In the wake of nationwide shortages during the COVID-19 pandemic, Contoro Robotics Founder and CEO Youngmok Yun turned to artificial intelligence as a way to create stability in future supply chains.

Initially born out of a technology he helped develop and commercialize for hand and arm rehabilitation under Harmonic Robotics, Yun has forged a new path in warehouse operations with technology that could dramatically alter the industry: humanoid robots.

“At Contoro Robotics, we want to combine AI with human intelligence for better robotics control,” Yun said.

The breakdown

Founded in 2022, Contoro Robotics is a startup focused on automating the warehouse industry. As supply chain issues resulted in nationwide shortages in 2021-22, Yun and Business Development Manager John Cook took a deep dive into uncovering the problem.

“Companies have to rely on humans to take those boxes off and put them onto a pallet so that it can go through the next link in the supply chain,” Cook said. “During COVID[-19], we didn't have any labor, and everybody realized how vulnerable the supply chain was as a result.”

While Yun brings to the table a decorated background in mechanical engineering, Cook has over 20 years of experience in large-scale warehouse management. Together, the two have spearheaded a solution that could benefit companies and consumers alike.

“We visited many customer sites, ... and the customers basically echoed the same things,” Yun said. “There is a really big problem here, and we decided to solve this problem.”

How it works

The North Austin startup relies on the marriage of artificial and human intelligence in an effort to create reliable supply chains.

A machine with an industrial robotic arm uses AI to locate boxes, pick them up with suction and move them from shipping containers onto conveyor belts.

Meanwhile, a worker uses an exoskeleton suit to control the robotic arm remotely from Austin’s control center when necessary to fix any problems, such as dropped boxes. As human workers intervene, the human input will allow the AI to continue to learn and improve, Yun said.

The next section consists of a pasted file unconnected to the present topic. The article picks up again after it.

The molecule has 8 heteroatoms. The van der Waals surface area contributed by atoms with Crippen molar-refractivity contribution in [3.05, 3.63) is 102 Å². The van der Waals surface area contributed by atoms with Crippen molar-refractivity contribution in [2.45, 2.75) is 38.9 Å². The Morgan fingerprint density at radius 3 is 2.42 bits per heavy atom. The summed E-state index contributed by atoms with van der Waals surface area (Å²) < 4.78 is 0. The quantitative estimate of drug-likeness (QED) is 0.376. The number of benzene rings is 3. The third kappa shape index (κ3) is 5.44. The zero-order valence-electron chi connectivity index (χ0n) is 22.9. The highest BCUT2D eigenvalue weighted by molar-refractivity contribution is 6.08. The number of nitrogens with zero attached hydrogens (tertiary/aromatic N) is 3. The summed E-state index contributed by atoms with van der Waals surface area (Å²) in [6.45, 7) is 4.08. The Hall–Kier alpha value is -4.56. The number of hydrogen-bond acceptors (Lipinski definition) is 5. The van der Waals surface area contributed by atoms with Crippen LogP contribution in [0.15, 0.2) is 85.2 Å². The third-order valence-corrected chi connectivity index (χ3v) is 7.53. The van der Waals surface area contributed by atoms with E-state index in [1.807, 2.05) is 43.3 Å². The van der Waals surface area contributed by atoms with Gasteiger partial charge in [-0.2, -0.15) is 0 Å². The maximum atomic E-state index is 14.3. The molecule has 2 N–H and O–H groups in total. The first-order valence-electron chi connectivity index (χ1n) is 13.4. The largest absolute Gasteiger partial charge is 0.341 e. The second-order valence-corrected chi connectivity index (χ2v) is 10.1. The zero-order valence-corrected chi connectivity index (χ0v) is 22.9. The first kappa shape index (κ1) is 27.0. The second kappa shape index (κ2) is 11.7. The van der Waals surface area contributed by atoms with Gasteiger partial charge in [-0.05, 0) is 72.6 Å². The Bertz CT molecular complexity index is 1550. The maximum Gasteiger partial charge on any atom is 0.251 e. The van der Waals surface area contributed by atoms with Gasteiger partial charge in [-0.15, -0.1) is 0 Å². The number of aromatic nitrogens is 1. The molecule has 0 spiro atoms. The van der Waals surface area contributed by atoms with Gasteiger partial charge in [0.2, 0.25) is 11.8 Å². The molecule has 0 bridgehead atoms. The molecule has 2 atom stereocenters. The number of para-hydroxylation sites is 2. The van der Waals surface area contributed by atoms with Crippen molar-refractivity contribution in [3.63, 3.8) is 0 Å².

This combination of AI with human intelligence ensures more reliable service for customers, Yun said.

The impact

Through testing, Contoro has found that AI alone performs well 98% of the time, but the remaining 2% of operations require assistance. With such high levels of self-sufficiency from AI, one teleoperator can monitor 10 robotic arms at once, Yun said, doing the job of 10 in-person workers.

Despite potentially altering those worker positions, however, Yun and Cook view the change as positive for workers and employers.

A typical worker would unload around 5,000 boxes per day weighing 20-40 pounds each, which poses a safety risk for employees, especially in Texas due to the heat, Yun said. Additionally, automating much of the process ensures companies get the supplies they need without relying on workers who may not show up that day, Cook said.

“Being able to elevate warehouse workers into other roles, rather than slogging it out working in a hot shipping container, I think is quite desirable,” Cook said.

Going forward

Despite being a relatively small technology startup, Contoro Robotics has multiple customers in Austin and beyond waiting to work with them, Yun said.

While the technology has been distributed to some customers on a smaller scale, the company plans to expand its operations in 2024 with six new robots, and eventually expand into Georgia, California and Tennessee, Yun said.

Though Contoro is now seeing larger-scale success, its roots are still local. Robotic parts are painted at CMT in Round Rock, while the shipping container used for testing is was commissioned from Zach Theatre. Additionally, Contoro has partnerships with Go! Retail Group and Amplifier, two Austin-based companies. The company loves giving back to Austin, Yun said.

“We try to use some local companies for partnerships,” Yun said. “We also like to help local institutions like [The University of Texas], where we donated some research labs to the students. Our money is from California and South Korea, so we are investing in the local community.”